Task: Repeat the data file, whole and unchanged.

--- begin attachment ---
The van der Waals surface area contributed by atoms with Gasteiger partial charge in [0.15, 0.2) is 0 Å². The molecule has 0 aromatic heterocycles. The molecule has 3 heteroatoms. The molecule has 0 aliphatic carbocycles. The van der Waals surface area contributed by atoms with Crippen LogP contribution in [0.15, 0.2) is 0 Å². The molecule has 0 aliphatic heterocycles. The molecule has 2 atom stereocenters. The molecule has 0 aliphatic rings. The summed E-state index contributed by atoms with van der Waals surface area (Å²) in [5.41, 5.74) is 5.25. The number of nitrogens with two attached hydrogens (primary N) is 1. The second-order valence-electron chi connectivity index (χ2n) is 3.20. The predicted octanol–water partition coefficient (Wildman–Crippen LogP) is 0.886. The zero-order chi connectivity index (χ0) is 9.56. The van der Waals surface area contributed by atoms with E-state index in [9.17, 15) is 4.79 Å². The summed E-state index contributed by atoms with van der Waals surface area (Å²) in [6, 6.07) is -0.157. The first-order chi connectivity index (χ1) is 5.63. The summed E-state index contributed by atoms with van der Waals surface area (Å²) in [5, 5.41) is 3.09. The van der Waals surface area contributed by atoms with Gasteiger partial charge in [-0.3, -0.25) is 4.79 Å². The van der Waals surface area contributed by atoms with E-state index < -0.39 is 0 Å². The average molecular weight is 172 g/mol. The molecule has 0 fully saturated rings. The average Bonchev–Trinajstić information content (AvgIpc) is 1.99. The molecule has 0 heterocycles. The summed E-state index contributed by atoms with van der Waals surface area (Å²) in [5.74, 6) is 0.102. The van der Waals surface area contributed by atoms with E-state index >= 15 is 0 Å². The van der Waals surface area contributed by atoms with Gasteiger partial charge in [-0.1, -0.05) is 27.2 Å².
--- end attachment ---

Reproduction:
The van der Waals surface area contributed by atoms with Gasteiger partial charge in [0.15, 0.2) is 0 Å². The molecule has 0 aromatic heterocycles. The molecule has 3 heteroatoms. The molecule has 0 aliphatic carbocycles. The van der Waals surface area contributed by atoms with Crippen LogP contribution in [0.15, 0.2) is 0 Å². The molecule has 0 aliphatic heterocycles. The molecule has 2 atom stereocenters. The molecule has 0 aliphatic rings. The summed E-state index contributed by atoms with van der Waals surface area (Å²) in [5.41, 5.74) is 5.25. The number of nitrogens with two attached hydrogens (primary N) is 1. The second-order valence-electron chi connectivity index (χ2n) is 3.20. The predicted octanol–water partition coefficient (Wildman–Crippen LogP) is 0.886. The zero-order chi connectivity index (χ0) is 9.56. The van der Waals surface area contributed by atoms with E-state index in [9.17, 15) is 4.79 Å². The summed E-state index contributed by atoms with van der Waals surface area (Å²) in [6, 6.07) is -0.157. The first-order chi connectivity index (χ1) is 5.63. The summed E-state index contributed by atoms with van der Waals surface area (Å²) in [5, 5.41) is 3.09. The van der Waals surface area contributed by atoms with Gasteiger partial charge in [-0.3, -0.25) is 4.79 Å². The van der Waals surface area contributed by atoms with E-state index < -0.39 is 0 Å². The average molecular weight is 172 g/mol. The molecule has 0 fully saturated rings. The average Bonchev–Trinajstić information content (AvgIpc) is 1.99. The molecule has 0 heterocycles. The summed E-state index contributed by atoms with van der Waals surface area (Å²) in [5.74, 6) is 0.102. The van der Waals surface area contributed by atoms with E-state index >= 15 is 0 Å². The van der Waals surface area contributed by atoms with Gasteiger partial charge in [-0.1, -0.05) is 27.2 Å².